Alexander Hamilton

Alexander Hamilton

Pulitzer Prize-winning author Ron Chernow presents a landmark biography of Alexander Hamilton, the Founding Father who galvanized, inspired, scandalized, and shaped the newborn nation.In the first full-length biography of Alexander Hamilton in decades, Ron Chernow tells the riveting story of a man who overcame all odds to shape, inspire, and scandalize the newborn America....

DownloadRead Online
Title:Alexander Hamilton
Author:Ron Chernow
Rating:
Edition Language:English

Alexander Hamilton Reviews

  • Darwin8u

    - Inscription on an envelope to Eliza Hamilton from her husband Alexander.

    I have read many political biographies in my 41 years, but few better. Chernow is able to walk that narrow, tricky trail between scholarship and narrative storytelling without tripping over hagiography. He presents the largeness and improbableness of Alexander Hamilton without leaving out Hamilton's excesses and flights of paranoia and inflexibility. I think Chernow gets i

    - Inscription on an envelope to Eliza Hamilton from her husband Alexander.

    I have read many political biographies in my 41 years, but few better. Chernow is able to walk that narrow, tricky trail between scholarship and narrative storytelling without tripping over hagiography. He presents the largeness and improbableness of Alexander Hamilton without leaving out Hamilton's excesses and flights of paranoia and inflexibility. I think Chernow gets it right that

    He was a man who was infused with genius and energy, but also often tone-deaf to the political realities of his time. He was a man who knew government but was often ungovernable himself.

    His talents built the frameworks that would later create both our nation's economic, government and military capacity as well as the Federalist party, however, those same skills would also help to tear down the Federalist party because of Hamilton's inability to bend or just shut up. Like those prophets that seem to gain strength and honor as the world shifts and slides into alignment with their oracle-like vision, the modern world seems able to identify and honor Hamilton because in many ways HE made it.

    Chernow's biography paints the details of Hamilton's life with a vision of just how incredible a figure Hamilton was, and how his talents often unsettled those around him. Chernow also frames Hamilton around those important founding fathers that contributed to Hamilton's rise (Washington), fall (Jefferson, Madison, Adams), and death (Burr) while also showing how Alexander Hamilton also contributed to his own rise, fall, and death.

    One of my favorite easter eggs from this tome was a remark Burr once made after shooting Alexander Hamilton. Chernow relates that "Only once did Burr betray any misgivings about killing Hamilton. While reading the scene in Laurence Sterne's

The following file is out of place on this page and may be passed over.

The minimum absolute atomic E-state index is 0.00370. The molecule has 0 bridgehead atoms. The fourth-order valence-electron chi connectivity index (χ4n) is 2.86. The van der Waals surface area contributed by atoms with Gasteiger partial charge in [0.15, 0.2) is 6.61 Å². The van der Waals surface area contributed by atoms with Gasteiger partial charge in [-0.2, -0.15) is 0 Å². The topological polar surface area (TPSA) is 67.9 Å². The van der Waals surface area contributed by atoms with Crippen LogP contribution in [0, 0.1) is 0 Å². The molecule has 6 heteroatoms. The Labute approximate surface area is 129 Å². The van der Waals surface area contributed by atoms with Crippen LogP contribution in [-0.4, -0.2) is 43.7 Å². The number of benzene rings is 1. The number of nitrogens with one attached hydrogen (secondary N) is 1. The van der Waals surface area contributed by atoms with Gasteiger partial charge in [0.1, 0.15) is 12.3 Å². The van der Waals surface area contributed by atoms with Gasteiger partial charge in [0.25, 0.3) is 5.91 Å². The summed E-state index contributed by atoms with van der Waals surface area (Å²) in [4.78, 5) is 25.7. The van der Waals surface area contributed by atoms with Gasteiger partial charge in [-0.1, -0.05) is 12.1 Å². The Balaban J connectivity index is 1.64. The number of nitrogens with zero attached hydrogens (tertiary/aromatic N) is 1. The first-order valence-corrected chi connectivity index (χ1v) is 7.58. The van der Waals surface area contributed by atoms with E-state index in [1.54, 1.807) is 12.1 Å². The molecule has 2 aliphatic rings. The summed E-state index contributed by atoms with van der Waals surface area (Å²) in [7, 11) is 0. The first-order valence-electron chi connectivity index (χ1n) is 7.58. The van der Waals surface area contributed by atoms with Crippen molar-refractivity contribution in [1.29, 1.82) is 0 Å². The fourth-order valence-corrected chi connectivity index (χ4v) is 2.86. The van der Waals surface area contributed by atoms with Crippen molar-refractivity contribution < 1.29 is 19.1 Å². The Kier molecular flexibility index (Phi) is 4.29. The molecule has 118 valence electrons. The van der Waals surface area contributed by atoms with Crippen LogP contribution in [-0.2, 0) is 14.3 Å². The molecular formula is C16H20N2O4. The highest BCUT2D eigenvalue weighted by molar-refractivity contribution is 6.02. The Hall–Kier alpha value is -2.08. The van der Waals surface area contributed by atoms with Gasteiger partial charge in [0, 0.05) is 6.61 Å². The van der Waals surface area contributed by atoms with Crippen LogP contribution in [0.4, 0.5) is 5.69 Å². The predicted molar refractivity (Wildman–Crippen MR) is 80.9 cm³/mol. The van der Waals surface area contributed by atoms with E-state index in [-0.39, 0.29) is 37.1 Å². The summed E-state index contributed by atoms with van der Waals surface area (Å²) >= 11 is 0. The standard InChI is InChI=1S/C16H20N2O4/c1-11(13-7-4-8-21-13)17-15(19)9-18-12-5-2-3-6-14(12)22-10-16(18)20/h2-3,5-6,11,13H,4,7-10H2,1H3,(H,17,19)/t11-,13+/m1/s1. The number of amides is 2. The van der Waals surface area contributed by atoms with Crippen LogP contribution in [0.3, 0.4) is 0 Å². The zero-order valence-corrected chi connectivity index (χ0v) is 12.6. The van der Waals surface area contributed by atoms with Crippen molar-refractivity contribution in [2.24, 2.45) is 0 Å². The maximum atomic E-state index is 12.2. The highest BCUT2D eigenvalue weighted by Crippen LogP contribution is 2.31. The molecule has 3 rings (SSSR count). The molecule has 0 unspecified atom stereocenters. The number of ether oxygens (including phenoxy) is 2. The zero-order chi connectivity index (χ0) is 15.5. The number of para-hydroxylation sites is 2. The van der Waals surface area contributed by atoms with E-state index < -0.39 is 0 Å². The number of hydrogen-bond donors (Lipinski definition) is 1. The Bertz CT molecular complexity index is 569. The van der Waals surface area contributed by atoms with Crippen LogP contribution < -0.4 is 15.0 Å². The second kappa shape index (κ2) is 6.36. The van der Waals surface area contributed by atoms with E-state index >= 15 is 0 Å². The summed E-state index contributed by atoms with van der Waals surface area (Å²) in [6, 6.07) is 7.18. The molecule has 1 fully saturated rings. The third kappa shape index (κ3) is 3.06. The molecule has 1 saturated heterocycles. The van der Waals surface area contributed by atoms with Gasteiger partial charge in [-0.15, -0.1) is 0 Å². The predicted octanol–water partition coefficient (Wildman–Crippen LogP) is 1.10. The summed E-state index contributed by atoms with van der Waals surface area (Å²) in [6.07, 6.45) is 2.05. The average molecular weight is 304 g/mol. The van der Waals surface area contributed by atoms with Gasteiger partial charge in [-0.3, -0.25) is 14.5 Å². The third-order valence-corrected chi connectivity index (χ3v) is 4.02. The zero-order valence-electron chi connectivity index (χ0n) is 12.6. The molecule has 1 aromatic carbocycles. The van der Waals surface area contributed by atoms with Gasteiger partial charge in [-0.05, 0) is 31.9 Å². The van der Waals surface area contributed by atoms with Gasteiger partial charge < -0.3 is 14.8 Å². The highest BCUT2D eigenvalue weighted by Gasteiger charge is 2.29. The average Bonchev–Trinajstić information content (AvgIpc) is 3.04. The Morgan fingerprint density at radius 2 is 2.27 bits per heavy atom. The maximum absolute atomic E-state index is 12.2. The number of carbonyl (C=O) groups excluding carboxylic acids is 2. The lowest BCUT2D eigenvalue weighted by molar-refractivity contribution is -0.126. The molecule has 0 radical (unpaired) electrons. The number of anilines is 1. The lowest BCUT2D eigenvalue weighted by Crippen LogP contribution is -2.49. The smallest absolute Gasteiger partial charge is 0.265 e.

[an amazing book, which I recommend everyone read, btw] in which the tenderhearted Uncle Toby picks up a fly and delicately places it outside the window instead of killing it, Burr is said to have remarked,

    Anyway, an amazing man is never really captured, but this biography comes pretty close.

    * Saw Hamilton the Musical on July 12 (so after Lin-Manuel Miranda and Leslie Odom, Jr left, but before Daveed Diggs left) and it was kinda amazing.

  • Ashley *Hufflepuff Kitten*

    "...the world was wide enough for Hamilton and me." -Burr

    This book is utterly exhaustive in its scope. Dry and dull in a few places, exhilarating and taut and heartbreaking in others. This feels like a life done justice, although I am also curious about the biography that Eliza started and her son finished after she was gone. I loved the framing with Eliza in the prologue and epilogue. Loved piecing together where the book and musical met, loved the bits where they diverged. Loved stumbling upon

    "...the world was wide enough for Hamilton and me." -Burr

    This book is utterly exhaustive in its scope. Dry and dull in a few places, exhilarating and taut and heartbreaking in others. This feels like a life done justice, although I am also curious about the biography that Eliza started and her son finished after she was gone. I loved the framing with Eliza in the prologue and epilogue. Loved piecing together where the book and musical met, loved the bits where they diverged. Loved stumbling upon the actual historical lines from letters and writings that made it into the musical's brilliant score. Shout out to Scott Brick for bringing this book to life for my ears the way few could.

    "I am so tired. It is so long. I want to see Hamilton." -Eliza

  • Sean Gibson

    I’ve been wracking my brains literally for months trying to figure out who I can compare Alexander Hamilton to on the modern politocelebrity scene (or “to whom I can compare” him, if you douchey grammar wonks prefer).